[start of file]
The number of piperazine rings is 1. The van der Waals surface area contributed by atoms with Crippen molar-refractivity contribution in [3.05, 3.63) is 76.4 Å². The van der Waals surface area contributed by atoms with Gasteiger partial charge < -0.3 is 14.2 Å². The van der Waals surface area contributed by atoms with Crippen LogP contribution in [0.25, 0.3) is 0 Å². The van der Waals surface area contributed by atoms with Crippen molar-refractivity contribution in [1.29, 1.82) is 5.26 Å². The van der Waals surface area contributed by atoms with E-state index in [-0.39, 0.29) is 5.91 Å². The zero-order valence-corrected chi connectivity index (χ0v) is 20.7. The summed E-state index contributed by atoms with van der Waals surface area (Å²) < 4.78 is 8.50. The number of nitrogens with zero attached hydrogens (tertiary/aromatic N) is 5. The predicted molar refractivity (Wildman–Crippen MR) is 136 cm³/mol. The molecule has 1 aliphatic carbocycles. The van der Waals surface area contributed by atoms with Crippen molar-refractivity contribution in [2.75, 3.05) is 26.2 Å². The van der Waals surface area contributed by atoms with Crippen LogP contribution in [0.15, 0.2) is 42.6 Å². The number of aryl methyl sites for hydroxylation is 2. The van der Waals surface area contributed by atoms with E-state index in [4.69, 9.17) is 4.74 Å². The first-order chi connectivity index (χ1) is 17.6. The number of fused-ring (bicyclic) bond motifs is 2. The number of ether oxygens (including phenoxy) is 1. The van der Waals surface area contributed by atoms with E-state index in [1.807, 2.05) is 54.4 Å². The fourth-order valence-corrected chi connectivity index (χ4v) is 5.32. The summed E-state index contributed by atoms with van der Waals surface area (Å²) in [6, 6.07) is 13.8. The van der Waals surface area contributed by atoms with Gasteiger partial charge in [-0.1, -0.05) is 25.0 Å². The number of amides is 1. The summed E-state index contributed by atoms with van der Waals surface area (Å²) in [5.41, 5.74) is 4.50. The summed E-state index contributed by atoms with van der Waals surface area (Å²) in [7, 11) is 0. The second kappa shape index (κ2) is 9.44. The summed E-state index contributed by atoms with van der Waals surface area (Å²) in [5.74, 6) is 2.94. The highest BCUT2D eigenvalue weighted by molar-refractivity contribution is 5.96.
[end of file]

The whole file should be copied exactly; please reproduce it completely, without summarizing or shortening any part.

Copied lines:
The number of piperazine rings is 1. The van der Waals surface area contributed by atoms with Crippen molar-refractivity contribution in [3.05, 3.63) is 76.4 Å². The van der Waals surface area contributed by atoms with Gasteiger partial charge < -0.3 is 14.2 Å². The van der Waals surface area contributed by atoms with Crippen LogP contribution in [0.25, 0.3) is 0 Å². The van der Waals surface area contributed by atoms with Crippen molar-refractivity contribution in [1.29, 1.82) is 5.26 Å². The van der Waals surface area contributed by atoms with E-state index in [-0.39, 0.29) is 5.91 Å². The zero-order valence-corrected chi connectivity index (χ0v) is 20.7. The summed E-state index contributed by atoms with van der Waals surface area (Å²) < 4.78 is 8.50. The number of nitrogens with zero attached hydrogens (tertiary/aromatic N) is 5. The predicted molar refractivity (Wildman–Crippen MR) is 136 cm³/mol. The molecule has 1 aliphatic carbocycles. The van der Waals surface area contributed by atoms with Crippen molar-refractivity contribution in [2.75, 3.05) is 26.2 Å². The van der Waals surface area contributed by atoms with Crippen LogP contribution in [0.15, 0.2) is 42.6 Å². The number of aryl methyl sites for hydroxylation is 2. The van der Waals surface area contributed by atoms with E-state index in [4.69, 9.17) is 4.74 Å². The first-order chi connectivity index (χ1) is 17.6. The number of fused-ring (bicyclic) bond motifs is 2. The number of ether oxygens (including phenoxy) is 1. The van der Waals surface area contributed by atoms with E-state index in [1.807, 2.05) is 54.4 Å². The fourth-order valence-corrected chi connectivity index (χ4v) is 5.32. The summed E-state index contributed by atoms with van der Waals surface area (Å²) in [6, 6.07) is 13.8. The van der Waals surface area contributed by atoms with Gasteiger partial charge in [-0.1, -0.05) is 25.0 Å². The number of amides is 1. The summed E-state index contributed by atoms with van der Waals surface area (Å²) in [5.41, 5.74) is 4.50. The summed E-state index contributed by atoms with van der Waals surface area (Å²) in [7, 11) is 0. The second kappa shape index (κ2) is 9.44. The summed E-state index contributed by atoms with van der Waals surface area (Å²) in [5.74, 6) is 2.94. The highest BCUT2D eigenvalue weighted by molar-refractivity contribution is 5.96.